Then there’s Cunningham’s depiction of the Paris attacks. Here he does a double whammy on the French, first by ascribing the initial assault to a lamentable French over-reliance on criminal procedure; and then by suggesting a complete volte face, which was evident in the more heavy-handed way French officials addressed two showdowns with the hostage takers. “The French,” he writes, “seem to have learned this lesson, at least for today. The deadly operations this morning did not utilize subpoenas or indictments but weapons and tactics.” So: lax criminal mechanisms proved deadly, so much so that authorities in France immediately and quite appropriately turned to more aggressive---more militaristic---stuff.
Exactly why is the “law enforcement” approach to blame for the initial attack? Is the idea that some convicted terrorists may complete their sentences and then commit hideous crimes---as Cherif Kouachi evidently did, with help from his brother and others? If so, then simply adding wartime authorities to the mix---administrative detention or a military trial---won’t necessarily spell the end of hellish rampages like that visited upon Charlie Hebdo. Like their civilian counterparts, military commission defendants serve their sentences and then walk free; the same holds true of law of war detainees. Indeed, Presidents Bush and Obama both shipped many such people out of detention facilities in Iraq, Afghanistan and Guantanamo, and a few (Al-Baghdadi, for one) took up arms afterwards.
And that’s just the thing: Unless you are willing to devise a staggeringly illiberal criminal or non-criminal detention regime---and nobody should be---then the recidivism rate will always be greater than zero. Perhaps there’s a conversation to be had about sentencing patterns, or how best to keep tabs on ex-defendants and repatriated detainees, while at once keeping faith with civil liberties. But these strike me as different than Cunningham’s threshold complaint---that until quite recently, the French had leaned too much on their inept criminal system, which recklessly returned a dangerous terrorist to the streets.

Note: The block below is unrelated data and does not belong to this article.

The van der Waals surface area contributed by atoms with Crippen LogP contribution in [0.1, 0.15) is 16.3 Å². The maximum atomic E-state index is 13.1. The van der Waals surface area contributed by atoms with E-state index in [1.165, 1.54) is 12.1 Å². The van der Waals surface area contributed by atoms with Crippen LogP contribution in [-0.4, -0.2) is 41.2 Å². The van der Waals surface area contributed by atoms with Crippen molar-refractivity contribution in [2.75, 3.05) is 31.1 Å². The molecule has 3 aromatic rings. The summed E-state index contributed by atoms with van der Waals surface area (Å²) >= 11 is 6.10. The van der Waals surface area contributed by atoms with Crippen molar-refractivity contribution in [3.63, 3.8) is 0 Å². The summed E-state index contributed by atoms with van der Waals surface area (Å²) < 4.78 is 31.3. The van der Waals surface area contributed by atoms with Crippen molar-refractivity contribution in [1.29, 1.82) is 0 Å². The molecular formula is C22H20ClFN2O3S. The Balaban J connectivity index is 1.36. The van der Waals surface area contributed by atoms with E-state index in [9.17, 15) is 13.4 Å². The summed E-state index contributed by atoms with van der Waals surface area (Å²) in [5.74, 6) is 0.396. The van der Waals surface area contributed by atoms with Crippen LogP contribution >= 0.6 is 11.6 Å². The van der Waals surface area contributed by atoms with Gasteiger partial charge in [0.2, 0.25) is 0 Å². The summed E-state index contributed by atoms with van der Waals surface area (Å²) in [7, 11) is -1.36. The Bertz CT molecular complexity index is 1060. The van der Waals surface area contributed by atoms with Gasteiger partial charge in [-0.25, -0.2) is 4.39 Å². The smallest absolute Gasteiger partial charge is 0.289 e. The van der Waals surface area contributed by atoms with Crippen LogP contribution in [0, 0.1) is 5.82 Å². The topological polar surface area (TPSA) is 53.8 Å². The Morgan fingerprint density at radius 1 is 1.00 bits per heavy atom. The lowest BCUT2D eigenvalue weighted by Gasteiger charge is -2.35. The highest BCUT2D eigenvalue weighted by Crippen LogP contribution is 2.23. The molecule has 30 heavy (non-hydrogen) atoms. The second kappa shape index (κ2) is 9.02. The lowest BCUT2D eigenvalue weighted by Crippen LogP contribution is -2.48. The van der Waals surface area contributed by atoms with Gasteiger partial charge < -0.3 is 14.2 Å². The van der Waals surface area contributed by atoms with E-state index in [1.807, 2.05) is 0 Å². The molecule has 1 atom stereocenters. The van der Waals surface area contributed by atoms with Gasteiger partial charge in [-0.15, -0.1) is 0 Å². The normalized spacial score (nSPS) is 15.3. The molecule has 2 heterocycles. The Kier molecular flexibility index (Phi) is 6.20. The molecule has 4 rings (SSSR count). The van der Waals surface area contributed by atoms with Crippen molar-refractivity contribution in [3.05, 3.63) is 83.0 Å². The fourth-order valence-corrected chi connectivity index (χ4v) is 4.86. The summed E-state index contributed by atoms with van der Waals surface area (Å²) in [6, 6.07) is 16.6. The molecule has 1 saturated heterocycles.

At any rate, it is hardly clear to me that---as Cunningham suggests---simply because the French counterpunch boasted some military features, it also necessarily forswore all the trappings of conventional law enforcement. (Contrary to Cunningham's suggestion, I have never heard of any left leaning lawyer---or anyone really---who thinks that hostage crises like those we saw in Paris can be resolved with “subpoenas or indictments” alone.) Certainly that’s not how things work stateside. Our police and the FBI both have cadres of paramilitary personnel, whose deployment to hostage situations doesn’t typically imply martial law or the full unleashing of the dogs of war. And for AUMF-covered folk caught during the Obama years, apprehension by the military often precedes a swift transfer to trial in civilian court. As for this awful tragedy, I think it too early to draw any firm conclusions, policy-wise. But in the meantime, I see no evidence that French officialdom presumptively had taken prosecution off the table, in the event of a successful capture by GIGN. For all we know, “subpoenas and indictments” might have done nicely afterwards, had the terrorists been taken alive. The U.S. experience certainly suggests as much.